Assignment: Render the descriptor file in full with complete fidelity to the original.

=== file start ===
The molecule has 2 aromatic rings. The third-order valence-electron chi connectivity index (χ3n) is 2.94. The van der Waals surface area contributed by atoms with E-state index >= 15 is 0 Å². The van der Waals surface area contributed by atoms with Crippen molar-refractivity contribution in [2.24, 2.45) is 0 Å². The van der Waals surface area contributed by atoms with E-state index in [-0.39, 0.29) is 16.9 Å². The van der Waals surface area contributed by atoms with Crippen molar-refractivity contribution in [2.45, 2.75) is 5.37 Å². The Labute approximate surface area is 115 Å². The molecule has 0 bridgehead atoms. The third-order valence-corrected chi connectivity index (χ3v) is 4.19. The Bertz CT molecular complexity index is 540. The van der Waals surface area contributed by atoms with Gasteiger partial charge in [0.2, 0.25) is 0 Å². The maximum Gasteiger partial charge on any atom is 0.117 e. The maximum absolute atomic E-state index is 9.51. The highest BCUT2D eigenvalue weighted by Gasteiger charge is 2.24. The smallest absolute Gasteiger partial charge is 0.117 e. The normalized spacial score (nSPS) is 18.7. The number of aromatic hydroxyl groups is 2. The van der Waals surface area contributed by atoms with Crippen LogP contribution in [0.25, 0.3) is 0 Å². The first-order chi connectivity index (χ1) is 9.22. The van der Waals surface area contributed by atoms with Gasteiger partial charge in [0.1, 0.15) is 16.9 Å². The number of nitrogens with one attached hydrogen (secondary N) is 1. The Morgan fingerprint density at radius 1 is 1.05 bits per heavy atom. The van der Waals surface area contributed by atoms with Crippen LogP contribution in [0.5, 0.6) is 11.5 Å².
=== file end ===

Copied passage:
The molecule has 2 aromatic rings. The third-order valence-electron chi connectivity index (χ3n) is 2.94. The van der Waals surface area contributed by atoms with E-state index >= 15 is 0 Å². The van der Waals surface area contributed by atoms with Crippen molar-refractivity contribution in [2.24, 2.45) is 0 Å². The van der Waals surface area contributed by atoms with E-state index in [-0.39, 0.29) is 16.9 Å². The van der Waals surface area contributed by atoms with Crippen molar-refractivity contribution in [2.45, 2.75) is 5.37 Å². The Labute approximate surface area is 115 Å². The molecule has 0 bridgehead atoms. The third-order valence-corrected chi connectivity index (χ3v) is 4.19. The Bertz CT molecular complexity index is 540. The van der Waals surface area contributed by atoms with Gasteiger partial charge in [0.2, 0.25) is 0 Å². The maximum Gasteiger partial charge on any atom is 0.117 e. The maximum absolute atomic E-state index is 9.51. The highest BCUT2D eigenvalue weighted by Gasteiger charge is 2.24. The smallest absolute Gasteiger partial charge is 0.117 e. The normalized spacial score (nSPS) is 18.7. The number of aromatic hydroxyl groups is 2. The van der Waals surface area contributed by atoms with Crippen LogP contribution in [0.25, 0.3) is 0 Å². The first-order chi connectivity index (χ1) is 9.22. The van der Waals surface area contributed by atoms with Gasteiger partial charge in [0.1, 0.15) is 16.9 Å². The number of nitrogens with one attached hydrogen (secondary N) is 1. The Morgan fingerprint density at radius 1 is 1.05 bits per heavy atom. The van der Waals surface area contributed by atoms with Crippen LogP contribution in [0.5, 0.6) is 11.5 Å².